Pink lower Spider - Diaea evanida


This page contains pictures and information about Pink Flower Spiders that we found in the Brisbane area, Queensland, Australia.

Leg to leg 20mm
This is the mostly seen species in Flower Spider family. Their abdomen is pink on white and yellow in colours, oval shaped and slightly flattened, well camouflaged when it sits on flower. The thorax and all legs are pale green in colour. 
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The Flower Spider hides on flower or branch, front four legs ready to seize a visiting insect. The above pictures show the Flower Spider just caught a Mutillidae Wasp.
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Guarding her egg-sac                                                  Wait and stealth on flower .........                          Captured a bug.
Female Pink Flower Spider usually makes egg-sac on the underside pf a leaf. All spiders show in this page are female. Male is smaller and look quite different. We did not take any male photo yet. 
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A moth just escaped                                             Captured a small beetle.                                       Captured a earwig.
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Captured a bug.                                                    Feeding........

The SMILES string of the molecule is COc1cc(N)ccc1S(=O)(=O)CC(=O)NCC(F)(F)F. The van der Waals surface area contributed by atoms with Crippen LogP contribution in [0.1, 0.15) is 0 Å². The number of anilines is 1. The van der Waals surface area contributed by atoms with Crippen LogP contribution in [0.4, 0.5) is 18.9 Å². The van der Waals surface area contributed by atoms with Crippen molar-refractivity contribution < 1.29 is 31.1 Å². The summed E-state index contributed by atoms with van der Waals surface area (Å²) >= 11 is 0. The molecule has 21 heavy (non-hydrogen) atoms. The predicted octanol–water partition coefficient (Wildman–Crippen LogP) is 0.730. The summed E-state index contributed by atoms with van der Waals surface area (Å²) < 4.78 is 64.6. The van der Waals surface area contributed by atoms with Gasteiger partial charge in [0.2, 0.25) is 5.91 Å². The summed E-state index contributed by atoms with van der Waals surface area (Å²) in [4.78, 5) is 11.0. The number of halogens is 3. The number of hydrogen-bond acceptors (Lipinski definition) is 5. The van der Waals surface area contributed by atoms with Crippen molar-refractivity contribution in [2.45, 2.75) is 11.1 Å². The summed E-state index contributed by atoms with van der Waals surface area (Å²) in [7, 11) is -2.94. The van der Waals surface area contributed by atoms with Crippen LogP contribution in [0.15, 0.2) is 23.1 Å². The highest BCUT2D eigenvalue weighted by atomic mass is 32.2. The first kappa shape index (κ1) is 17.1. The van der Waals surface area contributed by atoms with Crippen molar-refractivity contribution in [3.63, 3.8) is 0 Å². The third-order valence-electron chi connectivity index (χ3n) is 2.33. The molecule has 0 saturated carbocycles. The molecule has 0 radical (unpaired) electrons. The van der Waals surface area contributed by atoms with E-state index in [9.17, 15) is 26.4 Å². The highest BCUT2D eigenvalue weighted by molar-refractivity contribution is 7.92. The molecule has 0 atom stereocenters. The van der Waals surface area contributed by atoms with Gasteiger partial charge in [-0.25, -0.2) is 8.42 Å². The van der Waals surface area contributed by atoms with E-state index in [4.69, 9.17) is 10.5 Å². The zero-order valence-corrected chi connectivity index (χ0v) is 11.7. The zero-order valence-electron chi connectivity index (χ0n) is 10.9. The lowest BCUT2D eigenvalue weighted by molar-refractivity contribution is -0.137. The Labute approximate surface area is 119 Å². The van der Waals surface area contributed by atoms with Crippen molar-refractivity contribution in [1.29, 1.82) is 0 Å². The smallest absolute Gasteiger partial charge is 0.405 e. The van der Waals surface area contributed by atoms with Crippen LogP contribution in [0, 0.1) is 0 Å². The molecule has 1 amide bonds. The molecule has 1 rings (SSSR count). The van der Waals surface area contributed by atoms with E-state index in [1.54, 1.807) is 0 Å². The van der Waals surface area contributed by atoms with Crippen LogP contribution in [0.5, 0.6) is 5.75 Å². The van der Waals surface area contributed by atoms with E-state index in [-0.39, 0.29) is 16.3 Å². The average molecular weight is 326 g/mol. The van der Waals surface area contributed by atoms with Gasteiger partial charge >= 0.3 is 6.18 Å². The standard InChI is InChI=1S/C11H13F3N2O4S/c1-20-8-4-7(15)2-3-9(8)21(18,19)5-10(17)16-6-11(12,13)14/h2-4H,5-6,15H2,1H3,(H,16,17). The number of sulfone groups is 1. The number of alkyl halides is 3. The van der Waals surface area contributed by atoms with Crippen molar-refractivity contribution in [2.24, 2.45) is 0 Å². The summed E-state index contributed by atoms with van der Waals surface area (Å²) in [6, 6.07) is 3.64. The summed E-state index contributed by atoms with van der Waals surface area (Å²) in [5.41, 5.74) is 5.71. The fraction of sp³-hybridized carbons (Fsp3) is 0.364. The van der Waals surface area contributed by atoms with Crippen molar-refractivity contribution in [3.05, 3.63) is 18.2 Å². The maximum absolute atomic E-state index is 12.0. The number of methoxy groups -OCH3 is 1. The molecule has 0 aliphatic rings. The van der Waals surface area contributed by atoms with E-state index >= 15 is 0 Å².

On their abdomen, there are the red-pink markings. Those markings are variable between individuals. There like to hide on top parts of short plants waiting for prey, usually insects of about the same size. 
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This spider is common in backyards and gardens. We found them all year round in our backyard even in the cool winter in Brisbane.
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The last picture shows the Flower Spider found walking on the ceiling in our house. It seems no problem in walking upside down hanging from the ceiling. 

1. A Guide to Australian Spiders - Densey Clyne, Melbourne, Nelson 1969, p58.
2. Diaea spp. - Australian Insect Common Names, 2005.
3. Spiders of Australia: An Introduction to Their Classification, Biology & Distribution - Hawkeswood T, Pensoft Pub, 2003, p100.
4. Australian Spiders in colour - Ramon Mascord, Reed Books Pty Ltd, 1970, p50.
5. Crab spiders Family Thomisidae - Spiders of Australia, Ed Nieuwenhuys, 2009. 
6. Crab spider Diaea evanida (or a closely related species) -  The Find-a-spider Guide for Australian Spiders, University of Southern Queensland, 2009.
7. Diaea evanida (Flower Spider) -  Save Our Waterways Now. 

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Last updated: October 03, 2009.